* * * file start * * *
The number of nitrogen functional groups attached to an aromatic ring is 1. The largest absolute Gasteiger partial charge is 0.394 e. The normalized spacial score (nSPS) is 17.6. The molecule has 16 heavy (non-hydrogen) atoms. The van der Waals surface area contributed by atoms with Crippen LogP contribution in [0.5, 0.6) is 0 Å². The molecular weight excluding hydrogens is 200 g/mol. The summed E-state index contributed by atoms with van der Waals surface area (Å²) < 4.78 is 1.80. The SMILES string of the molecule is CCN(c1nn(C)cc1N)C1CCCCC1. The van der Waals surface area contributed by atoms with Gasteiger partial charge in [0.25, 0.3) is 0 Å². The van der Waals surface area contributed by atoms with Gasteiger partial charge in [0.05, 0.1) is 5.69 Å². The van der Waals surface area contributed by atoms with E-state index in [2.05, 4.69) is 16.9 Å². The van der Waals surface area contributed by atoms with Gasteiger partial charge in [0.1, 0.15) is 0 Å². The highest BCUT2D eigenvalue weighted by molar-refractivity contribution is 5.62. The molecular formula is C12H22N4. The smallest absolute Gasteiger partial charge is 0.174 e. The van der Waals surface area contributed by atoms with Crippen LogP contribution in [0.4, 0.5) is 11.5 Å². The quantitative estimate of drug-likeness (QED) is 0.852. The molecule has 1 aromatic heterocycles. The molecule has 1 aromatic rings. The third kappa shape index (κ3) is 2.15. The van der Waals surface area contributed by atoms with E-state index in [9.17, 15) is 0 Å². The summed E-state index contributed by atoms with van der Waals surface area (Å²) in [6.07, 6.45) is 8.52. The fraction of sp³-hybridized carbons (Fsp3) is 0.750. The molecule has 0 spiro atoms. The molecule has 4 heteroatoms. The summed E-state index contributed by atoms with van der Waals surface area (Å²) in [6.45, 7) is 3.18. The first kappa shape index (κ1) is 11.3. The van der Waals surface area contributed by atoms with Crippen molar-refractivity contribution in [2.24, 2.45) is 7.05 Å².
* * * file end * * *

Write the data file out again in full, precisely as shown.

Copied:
The number of nitrogen functional groups attached to an aromatic ring is 1. The largest absolute Gasteiger partial charge is 0.394 e. The normalized spacial score (nSPS) is 17.6. The molecule has 16 heavy (non-hydrogen) atoms. The van der Waals surface area contributed by atoms with Crippen LogP contribution in [0.5, 0.6) is 0 Å². The molecular weight excluding hydrogens is 200 g/mol. The summed E-state index contributed by atoms with van der Waals surface area (Å²) < 4.78 is 1.80. The SMILES string of the molecule is CCN(c1nn(C)cc1N)C1CCCCC1. The van der Waals surface area contributed by atoms with Gasteiger partial charge in [0.25, 0.3) is 0 Å². The van der Waals surface area contributed by atoms with Gasteiger partial charge in [0.05, 0.1) is 5.69 Å². The van der Waals surface area contributed by atoms with E-state index in [2.05, 4.69) is 16.9 Å². The van der Waals surface area contributed by atoms with Gasteiger partial charge in [0.1, 0.15) is 0 Å². The highest BCUT2D eigenvalue weighted by molar-refractivity contribution is 5.62. The molecular formula is C12H22N4. The smallest absolute Gasteiger partial charge is 0.174 e. The van der Waals surface area contributed by atoms with Crippen LogP contribution in [0.4, 0.5) is 11.5 Å². The quantitative estimate of drug-likeness (QED) is 0.852. The molecule has 1 aromatic heterocycles. The molecule has 1 aromatic rings. The third kappa shape index (κ3) is 2.15. The van der Waals surface area contributed by atoms with E-state index in [9.17, 15) is 0 Å². The summed E-state index contributed by atoms with van der Waals surface area (Å²) in [6.07, 6.45) is 8.52. The fraction of sp³-hybridized carbons (Fsp3) is 0.750. The molecule has 0 spiro atoms. The molecule has 4 heteroatoms. The summed E-state index contributed by atoms with van der Waals surface area (Å²) in [6.45, 7) is 3.18. The first kappa shape index (κ1) is 11.3. The van der Waals surface area contributed by atoms with Crippen molar-refractivity contribution in [2.24, 2.45) is 7.05 Å².